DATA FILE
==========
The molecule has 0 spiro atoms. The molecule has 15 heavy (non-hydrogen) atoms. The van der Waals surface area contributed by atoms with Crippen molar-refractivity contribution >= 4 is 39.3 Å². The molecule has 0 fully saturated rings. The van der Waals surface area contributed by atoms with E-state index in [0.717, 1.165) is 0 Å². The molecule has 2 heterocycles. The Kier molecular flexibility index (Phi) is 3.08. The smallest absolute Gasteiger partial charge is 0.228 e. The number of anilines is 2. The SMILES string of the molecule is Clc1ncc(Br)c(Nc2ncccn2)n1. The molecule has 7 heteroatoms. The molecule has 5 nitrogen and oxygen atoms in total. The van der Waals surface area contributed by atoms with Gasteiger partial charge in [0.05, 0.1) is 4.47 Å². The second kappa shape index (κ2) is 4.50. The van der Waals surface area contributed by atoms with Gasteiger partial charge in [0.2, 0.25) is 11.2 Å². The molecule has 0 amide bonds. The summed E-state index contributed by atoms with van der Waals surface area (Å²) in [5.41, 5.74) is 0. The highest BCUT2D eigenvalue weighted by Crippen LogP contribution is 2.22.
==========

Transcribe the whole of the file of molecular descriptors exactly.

The molecule has 0 spiro atoms. The molecule has 15 heavy (non-hydrogen) atoms. The van der Waals surface area contributed by atoms with Crippen molar-refractivity contribution >= 4 is 39.3 Å². The molecule has 0 fully saturated rings. The van der Waals surface area contributed by atoms with E-state index in [0.717, 1.165) is 0 Å². The molecule has 2 heterocycles. The Kier molecular flexibility index (Phi) is 3.08. The smallest absolute Gasteiger partial charge is 0.228 e. The number of anilines is 2. The SMILES string of the molecule is Clc1ncc(Br)c(Nc2ncccn2)n1. The molecule has 7 heteroatoms. The molecule has 5 nitrogen and oxygen atoms in total. The van der Waals surface area contributed by atoms with Gasteiger partial charge in [0.05, 0.1) is 4.47 Å². The second kappa shape index (κ2) is 4.50. The van der Waals surface area contributed by atoms with Gasteiger partial charge in [0.2, 0.25) is 11.2 Å². The molecule has 0 amide bonds. The summed E-state index contributed by atoms with van der Waals surface area (Å²) in [5.41, 5.74) is 0. The highest BCUT2D eigenvalue weighted by Crippen LogP contribution is 2.22.